Welcome back to The Flyover, your daily midday digest of what local media outlets and Twitter-ers are gabbing about.
More Like SUBurban Outfitters
Bad news for Minneapolis residents who like wearing urban outfits: Southwest Voices reports that the Urban Outfitters on Hennepin in Uptown is closing on June 20. (The somehow-still-thriving retailer can still be found in area malls.) This isn’t a huge surprise, as the location has been up for sale or lease for two-and-a-half years—before the pandemic, the murder of George Floyd, and the beginning of the current bike lane controversy, fwiw. Following on the heels of a retail exodus out of the area, you could take this as further proof that rents in Uptown are too high to support commercial outlets and the business district needs a drastic reimagining, even if it means short-sighted developers who bought high have to take a soak. Or you could just complain about parking. (Incidentally, I once bought the crummiest brown cords of my life at that Urban Outfitters. The wales were rubbed practically flat in about a month. Just absolute garbage.) UO has long endured negative press because its diehard Philly-based Republican owners supported Rick Santorum, yet somehow this never eroded the biz’s faux-chic hipster identity. I guess, to paraphrase Michael Jordan, Republicans buy crappy clothes too.
Beloved North High Principal Is Back… For Now
What is going on with the Minneapolis Public Schools? On Friday, North Community High School principal Mauri Friestleben announced that she’d been fired from her position because she’d joined her students in protesting the death of Amir Locke in February. Not fired, MPS quickly corrected her, but placed on leave. Now, after a weekend of social media outcry, the district has apparently changed its collective mind, saying that Friestleben will finish out the year as principal. School board members are calling the district’s actions unwarranted. “If this comes before us,” the Star Tribune quotes El Amin as saying, “we’re not going to vote to pass it.” By all accounts an inspiring educator and leader, Friestleben was featured in a 2019 KARE 11 documentary, Love Them First.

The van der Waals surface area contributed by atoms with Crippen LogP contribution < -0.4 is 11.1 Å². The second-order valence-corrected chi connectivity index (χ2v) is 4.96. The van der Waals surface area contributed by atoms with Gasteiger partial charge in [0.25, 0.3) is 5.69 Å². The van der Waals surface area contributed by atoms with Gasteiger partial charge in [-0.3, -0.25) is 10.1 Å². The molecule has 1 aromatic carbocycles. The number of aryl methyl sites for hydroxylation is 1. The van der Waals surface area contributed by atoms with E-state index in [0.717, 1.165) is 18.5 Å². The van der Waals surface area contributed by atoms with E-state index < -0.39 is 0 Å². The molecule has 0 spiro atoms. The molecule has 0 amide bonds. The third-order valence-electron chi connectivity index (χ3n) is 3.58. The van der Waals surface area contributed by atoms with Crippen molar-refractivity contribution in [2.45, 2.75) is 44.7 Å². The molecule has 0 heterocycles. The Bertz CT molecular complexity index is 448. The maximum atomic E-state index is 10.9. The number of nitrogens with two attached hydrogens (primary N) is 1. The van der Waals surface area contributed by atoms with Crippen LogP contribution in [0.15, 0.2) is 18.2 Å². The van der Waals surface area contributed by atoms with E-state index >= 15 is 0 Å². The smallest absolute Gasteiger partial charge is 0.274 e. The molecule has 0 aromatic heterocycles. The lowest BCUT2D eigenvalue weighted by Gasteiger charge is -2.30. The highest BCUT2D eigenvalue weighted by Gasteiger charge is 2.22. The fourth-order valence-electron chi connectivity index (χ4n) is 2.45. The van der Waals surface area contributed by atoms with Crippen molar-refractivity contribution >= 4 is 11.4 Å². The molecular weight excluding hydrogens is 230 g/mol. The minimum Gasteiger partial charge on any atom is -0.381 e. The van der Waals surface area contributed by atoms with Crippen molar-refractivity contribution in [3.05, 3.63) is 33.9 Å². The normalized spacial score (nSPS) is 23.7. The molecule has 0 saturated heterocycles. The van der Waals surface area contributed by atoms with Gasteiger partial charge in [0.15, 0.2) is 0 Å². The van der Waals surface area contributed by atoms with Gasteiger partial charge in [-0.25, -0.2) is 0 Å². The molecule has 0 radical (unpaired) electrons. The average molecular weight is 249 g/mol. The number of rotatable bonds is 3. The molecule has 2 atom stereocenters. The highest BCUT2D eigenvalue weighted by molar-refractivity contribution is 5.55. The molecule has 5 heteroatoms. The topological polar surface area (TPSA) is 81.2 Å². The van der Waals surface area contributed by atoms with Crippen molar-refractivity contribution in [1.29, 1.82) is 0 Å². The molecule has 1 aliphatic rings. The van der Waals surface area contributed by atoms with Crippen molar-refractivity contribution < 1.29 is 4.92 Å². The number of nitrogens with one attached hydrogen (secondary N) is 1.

On a happier note, look how sharp these North prom-goers look. I’m more grateful than ever that my own prom pics are not on the internet.
Minnesota’s Mega-Companies Are Having a Blast
International media outlets are happy to report what local ones not looking to upset Sunday Target ads don’t: Massive companies are jacking up prices and claiming that it’s due to inflation, all while profits skyrocket. “Media framing likely influences public perception,” the Guardian points out, noting that the press often cast companies in forgiving terms such as the “latest victim of ever-increasing inflation.” That, of course, is bullshit. The Star Tribune, to its credit, at least lets readers put the pieces together themselves via its annual survey of the top 50 publicly traded Minnesota companies. In this year’s edition, we see vampiric health insurance ghouls UnitedHealth Group Inc. at No. 1 ($17,285M in profits, up 12.2%), far outpacing anti-union zealots Target Corp. ($6,946M, up 59%) at No. 2. Titans of finance like U.S. Bancorp ($7,963M, up 60.6%), electricity like Xcel Energy Inc. ($1,597M, up 8.4%), and freaking snowmobiles like Polaris Inc. ($493.9M, up 295.8%) are all doing great as you do worse.
The Brainy Tip of Minnesota’s Arrowhead
A map depicting which counties boast the highest percentage of college grads recently blew up on Reddit’s popular r/dataisbeautiful page. The main takeaway, in terms of up-votes? Cook County—home to the BWCA, Grand Marais, and not a whole lot else—is a glowing spear of rural bookishness. “Grand Marais must have something special going on to have so many college grads in the middle of nowhere,” theorized the top vote-getter. (The conversation then devolves into chatter about how often Grand Marais residents must drive their hulking brains to Duluth for supplies.) Anyway! Sure enough, 45.2% of Cook County residents have college degrees, according to the latest census data, significantly higher than the statewide figure of 36.8%. Considering the growing societal suspicion that higher ed might be a scam, this northern Minnesota anomaly doesn’t suggest an inherent advantage or certainly greater virtue. It’s simply interesting enough for Redditors and the No. 4 Flyover blurb.